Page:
So here’s what no index fund, no financial advisor, no hedge fund hedge fund manager can offer you: what they’re not going to do is they’re not going to say look I’ll contractually sign my name to a zero percent floor so if something like this happens, it’s not happening for you.

You have a contractual guarantee of no less than zero percent. Now that doesn’t include the fees for the insurance but even with money management when you earn 0 percent in a hedge fund or anywhere else the fees still come out. So that’s a wash.

Now they’re also by doing so, they’re going to limit your upside and in today’s environment caps may be 11, 12, 13 somewhere around there but if there was a hedge fund manager that said hey look I’m going to sign my name contractually to the 0% floor and offer you this upside with no downside risk.

I know a lot of people that would probably sign up for that. Now the other thing about it is, no hedge fund manager, no mutual fund, no index fund is going to say look I know you’re trying to put money in here because you’re saving for your retirement and you’re going to keep putting it in here and we’re going to grow it over time.

But you know what if you die prematurely, if you die prematurely, have this death benefit that comes in and basically self-completes all the payments that you never made. We’re going to give you all the growth you would have been entitled to and we’re just going to double or triple or quintuple or tentupple your account immediately if you die. There’s no fund manager that’s going to do that. They’d go out of business. The only people that can do that are insurance companies.

And I know a lot of people when they get indexed universal life they’re not really doing it for the death benefit it just kind of an aside which is fine but because the death benefit exists there are certain tax advantages that are really unique to life insurance in general – doesn’t have to be indexed universal life, could be whole life as well.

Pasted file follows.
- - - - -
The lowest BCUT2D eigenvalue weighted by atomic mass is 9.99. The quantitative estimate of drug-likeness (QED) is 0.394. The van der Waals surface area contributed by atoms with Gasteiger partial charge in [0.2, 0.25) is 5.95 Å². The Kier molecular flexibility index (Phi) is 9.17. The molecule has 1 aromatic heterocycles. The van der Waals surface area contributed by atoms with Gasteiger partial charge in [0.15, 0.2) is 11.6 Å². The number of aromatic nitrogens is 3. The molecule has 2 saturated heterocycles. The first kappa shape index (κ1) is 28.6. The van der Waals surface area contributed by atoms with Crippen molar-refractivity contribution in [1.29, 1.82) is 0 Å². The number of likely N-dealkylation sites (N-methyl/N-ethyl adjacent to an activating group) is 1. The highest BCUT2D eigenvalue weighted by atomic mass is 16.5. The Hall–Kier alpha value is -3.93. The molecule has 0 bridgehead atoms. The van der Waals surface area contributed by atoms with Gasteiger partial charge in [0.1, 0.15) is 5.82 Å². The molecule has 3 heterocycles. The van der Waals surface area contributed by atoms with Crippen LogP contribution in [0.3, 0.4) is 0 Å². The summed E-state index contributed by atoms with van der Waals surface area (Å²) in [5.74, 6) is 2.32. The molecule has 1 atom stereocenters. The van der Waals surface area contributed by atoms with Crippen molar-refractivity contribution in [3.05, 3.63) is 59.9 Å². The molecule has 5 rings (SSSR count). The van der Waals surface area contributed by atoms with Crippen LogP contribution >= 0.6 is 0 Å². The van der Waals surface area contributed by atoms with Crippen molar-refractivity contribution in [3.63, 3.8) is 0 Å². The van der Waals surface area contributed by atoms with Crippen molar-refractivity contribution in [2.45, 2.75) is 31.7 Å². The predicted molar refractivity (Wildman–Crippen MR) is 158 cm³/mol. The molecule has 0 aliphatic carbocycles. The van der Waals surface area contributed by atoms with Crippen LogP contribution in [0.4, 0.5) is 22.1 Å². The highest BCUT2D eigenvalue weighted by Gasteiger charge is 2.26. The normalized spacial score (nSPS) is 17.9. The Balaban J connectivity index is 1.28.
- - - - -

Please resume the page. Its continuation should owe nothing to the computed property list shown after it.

So again going back to our analogy, no index fund, no financial planner, no hedge fund managers going to say, you know my fund has this special deal with the government because we provide a social good for widows and orphans and failing businesses that any of the growth you get as long as you keep your fund, as you keep your money within my fund, any of the growth you get is not going to get taxed.

And even if you take out distributions as long as you keep money in my fund enough to support it throughout your lifetime then none of these distributions will get taxed and will still give your heirs a little something when you die.

And upon that then any potential tax that could have occurred would just be completely forgiven. There’s just going to be no tax on any lifetime distributions much less on the death benefit that we provide to your heirs.

So as you’re considering IUL as one of your financial building blocks look at it through the lens that you look at every other purchase in your life. So you don’t always buy the cheapest thing or you always aren’t looking for a free lunch.

You don’t mind paying as long you’re getting value for your money. And when you’re considering the cost and the charges of IUL instead of just taking the blanket opinions out there that it’s too expensive.

Take a look at what you’re getting for your money and see if you can actually get those benefits anywhere else. I’m going to quote my good friend Rao Garuda from one of my study groups. He says it’s not too good to be true – it’s too good to be free.